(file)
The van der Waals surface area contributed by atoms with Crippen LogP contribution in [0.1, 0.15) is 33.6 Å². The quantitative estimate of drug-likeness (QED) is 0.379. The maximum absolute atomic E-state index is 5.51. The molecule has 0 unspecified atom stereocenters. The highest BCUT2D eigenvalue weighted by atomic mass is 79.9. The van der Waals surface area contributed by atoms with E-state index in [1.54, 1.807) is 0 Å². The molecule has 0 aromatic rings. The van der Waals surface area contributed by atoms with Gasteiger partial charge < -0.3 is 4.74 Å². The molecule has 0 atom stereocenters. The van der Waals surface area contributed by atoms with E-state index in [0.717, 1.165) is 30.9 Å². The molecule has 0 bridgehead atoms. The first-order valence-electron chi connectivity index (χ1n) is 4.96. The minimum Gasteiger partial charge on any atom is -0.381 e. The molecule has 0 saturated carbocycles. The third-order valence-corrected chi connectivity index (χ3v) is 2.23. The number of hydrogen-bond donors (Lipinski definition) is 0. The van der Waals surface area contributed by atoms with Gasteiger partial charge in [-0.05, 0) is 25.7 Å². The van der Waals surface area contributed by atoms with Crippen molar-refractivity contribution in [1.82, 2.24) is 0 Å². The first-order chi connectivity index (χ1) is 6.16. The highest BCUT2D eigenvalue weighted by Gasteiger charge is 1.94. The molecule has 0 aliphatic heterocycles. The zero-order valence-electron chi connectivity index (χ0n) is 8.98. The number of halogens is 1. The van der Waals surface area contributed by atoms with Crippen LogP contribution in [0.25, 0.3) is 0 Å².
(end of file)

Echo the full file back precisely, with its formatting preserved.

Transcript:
The van der Waals surface area contributed by atoms with Crippen LogP contribution in [0.1, 0.15) is 33.6 Å². The quantitative estimate of drug-likeness (QED) is 0.379. The maximum absolute atomic E-state index is 5.51. The molecule has 0 unspecified atom stereocenters. The highest BCUT2D eigenvalue weighted by atomic mass is 79.9. The van der Waals surface area contributed by atoms with E-state index in [1.54, 1.807) is 0 Å². The molecule has 0 aromatic rings. The van der Waals surface area contributed by atoms with Gasteiger partial charge < -0.3 is 4.74 Å². The molecule has 0 atom stereocenters. The van der Waals surface area contributed by atoms with E-state index in [0.717, 1.165) is 30.9 Å². The molecule has 0 bridgehead atoms. The first-order valence-electron chi connectivity index (χ1n) is 4.96. The minimum Gasteiger partial charge on any atom is -0.381 e. The molecule has 0 saturated carbocycles. The third-order valence-corrected chi connectivity index (χ3v) is 2.23. The number of hydrogen-bond donors (Lipinski definition) is 0. The van der Waals surface area contributed by atoms with Gasteiger partial charge in [-0.05, 0) is 25.7 Å². The van der Waals surface area contributed by atoms with Crippen molar-refractivity contribution in [1.82, 2.24) is 0 Å². The first-order chi connectivity index (χ1) is 6.16. The highest BCUT2D eigenvalue weighted by Gasteiger charge is 1.94. The molecule has 0 aliphatic heterocycles. The zero-order valence-electron chi connectivity index (χ0n) is 8.98. The number of halogens is 1. The van der Waals surface area contributed by atoms with Crippen LogP contribution in [0.25, 0.3) is 0 Å².